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Discussion Starter · #1 ·
Is there anything in the literature, in common knowledge, folk or "wives tales", about extra hours of lighting leading to hens "burning out", living a shorter life, experiencing any health issues, etc.?

We have a timer setup to lengthen the hours of light for our hens. They respond with increased egg laying, as expected. But a number of our now 3 1/2 year olds have died from a seemingly wasting kind of condition. One bird at a time will begin to look lethargic, lose her breast muscle, develop a swollen abdomen, eventually stop eating and die. We haven't come to a conclusion as to the reasons for this. Our feed store simply says the girls are getting old. My experience tells me hens should live longer than 2 or 3 years.

This is the first time that I've used artificial lighting to boost egg production. Might I be burning them out encouraging them to lay all those eggs?

Thanks for your inputs.
 

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I do not know of any literature but it makes sense to me. They only have so much to give already. When you increase the rates they will burn out sooner. I plan on putting lights up, but only because I plan on culling at 2 years. Having a recirculating cycle of fresh layers and decent meat levels.
 

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Yes, just don't ask me to find it again. There was a study done a few years ago about the effect extended days has on laying hens by a university. The conclusion was the hens subjected to the longer days were more subject to reproductive cancers. They established that the off time was the time the hens regenerated for the next laying season. The hens not given that break were more apt to decline more quickly.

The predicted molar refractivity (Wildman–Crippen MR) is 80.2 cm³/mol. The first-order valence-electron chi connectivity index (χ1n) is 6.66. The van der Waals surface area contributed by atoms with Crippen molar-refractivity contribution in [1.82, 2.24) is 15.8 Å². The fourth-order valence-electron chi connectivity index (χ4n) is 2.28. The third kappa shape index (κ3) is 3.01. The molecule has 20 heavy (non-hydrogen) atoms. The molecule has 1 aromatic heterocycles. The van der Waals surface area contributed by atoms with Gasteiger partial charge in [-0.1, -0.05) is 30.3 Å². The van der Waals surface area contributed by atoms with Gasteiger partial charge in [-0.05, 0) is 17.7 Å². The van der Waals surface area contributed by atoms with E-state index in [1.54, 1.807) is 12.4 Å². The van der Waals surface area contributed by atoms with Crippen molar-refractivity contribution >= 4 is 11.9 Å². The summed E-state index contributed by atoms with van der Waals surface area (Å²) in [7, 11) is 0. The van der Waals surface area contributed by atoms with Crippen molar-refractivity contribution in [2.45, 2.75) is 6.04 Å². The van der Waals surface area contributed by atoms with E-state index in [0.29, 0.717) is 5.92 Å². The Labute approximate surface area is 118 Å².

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Discussion Starter · #4 ·
thanks

Powderhogg and Robin
Thanks for your considered replies. I will search for the university study that Robin mentions. I'm loathe to consider that our years of adding to the normal day length has possibly led to the death of several of our girls.

Our hens provide us with lots of eggs; they're primarily pets and entertainment, however. 2 of the youngest golden comets, a barred rock, an Araucana jump into a vehicle the minute a door is opened. Naturally, they want to come in the house at every opportunity. My favorite, a brown leghorn, laid her very first egg on the floor under my night table. We had been leaving the garage door partly open so the cats could come in and out. Jeanie figured that one our right away. How she chose my side of the bed, I'll never know.

There's never a dull moment if you've got some friendly hens around.
 

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"There's never a dull moment if you've got some friendly hens around." Ditto that.

Its been years since I read it but Mississippi U seems to do a lot of those studies. But it could have been something I read from Great Britain too. I'll see if I can come up with it when I'm not doing much.
 
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